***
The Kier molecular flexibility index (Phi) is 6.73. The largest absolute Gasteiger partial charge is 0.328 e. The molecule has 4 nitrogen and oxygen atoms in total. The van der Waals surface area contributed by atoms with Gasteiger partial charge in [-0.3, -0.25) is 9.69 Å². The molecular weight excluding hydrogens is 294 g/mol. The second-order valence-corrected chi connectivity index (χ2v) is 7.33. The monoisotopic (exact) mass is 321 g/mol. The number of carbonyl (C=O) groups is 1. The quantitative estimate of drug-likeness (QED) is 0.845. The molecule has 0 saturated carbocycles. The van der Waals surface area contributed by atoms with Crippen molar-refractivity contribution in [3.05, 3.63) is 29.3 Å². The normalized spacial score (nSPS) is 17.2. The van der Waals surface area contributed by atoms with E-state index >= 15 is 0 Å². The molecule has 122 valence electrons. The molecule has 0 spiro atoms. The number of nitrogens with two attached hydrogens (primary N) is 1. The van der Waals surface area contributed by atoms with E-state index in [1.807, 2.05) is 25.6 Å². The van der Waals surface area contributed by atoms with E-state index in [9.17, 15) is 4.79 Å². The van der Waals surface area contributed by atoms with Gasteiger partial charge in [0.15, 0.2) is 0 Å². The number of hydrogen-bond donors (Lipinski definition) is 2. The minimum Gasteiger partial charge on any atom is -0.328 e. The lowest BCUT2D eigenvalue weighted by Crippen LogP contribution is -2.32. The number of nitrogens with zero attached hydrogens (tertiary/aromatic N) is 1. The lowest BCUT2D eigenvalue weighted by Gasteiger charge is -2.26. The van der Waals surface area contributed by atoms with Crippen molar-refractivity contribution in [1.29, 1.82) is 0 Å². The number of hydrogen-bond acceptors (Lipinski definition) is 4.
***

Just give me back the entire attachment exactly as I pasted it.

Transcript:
The Kier molecular flexibility index (Phi) is 6.73. The largest absolute Gasteiger partial charge is 0.328 e. The molecule has 4 nitrogen and oxygen atoms in total. The van der Waals surface area contributed by atoms with Gasteiger partial charge in [-0.3, -0.25) is 9.69 Å². The molecular weight excluding hydrogens is 294 g/mol. The second-order valence-corrected chi connectivity index (χ2v) is 7.33. The monoisotopic (exact) mass is 321 g/mol. The number of carbonyl (C=O) groups is 1. The quantitative estimate of drug-likeness (QED) is 0.845. The molecule has 0 saturated carbocycles. The van der Waals surface area contributed by atoms with Crippen molar-refractivity contribution in [3.05, 3.63) is 29.3 Å². The normalized spacial score (nSPS) is 17.2. The van der Waals surface area contributed by atoms with E-state index >= 15 is 0 Å². The molecule has 122 valence electrons. The molecule has 0 spiro atoms. The number of nitrogens with two attached hydrogens (primary N) is 1. The van der Waals surface area contributed by atoms with E-state index in [1.807, 2.05) is 25.6 Å². The van der Waals surface area contributed by atoms with E-state index in [9.17, 15) is 4.79 Å². The van der Waals surface area contributed by atoms with Gasteiger partial charge in [0.15, 0.2) is 0 Å². The number of hydrogen-bond donors (Lipinski definition) is 2. The minimum Gasteiger partial charge on any atom is -0.328 e. The lowest BCUT2D eigenvalue weighted by Crippen LogP contribution is -2.32. The number of nitrogens with zero attached hydrogens (tertiary/aromatic N) is 1. The lowest BCUT2D eigenvalue weighted by Gasteiger charge is -2.26. The van der Waals surface area contributed by atoms with Crippen molar-refractivity contribution in [1.29, 1.82) is 0 Å². The number of hydrogen-bond acceptors (Lipinski definition) is 4.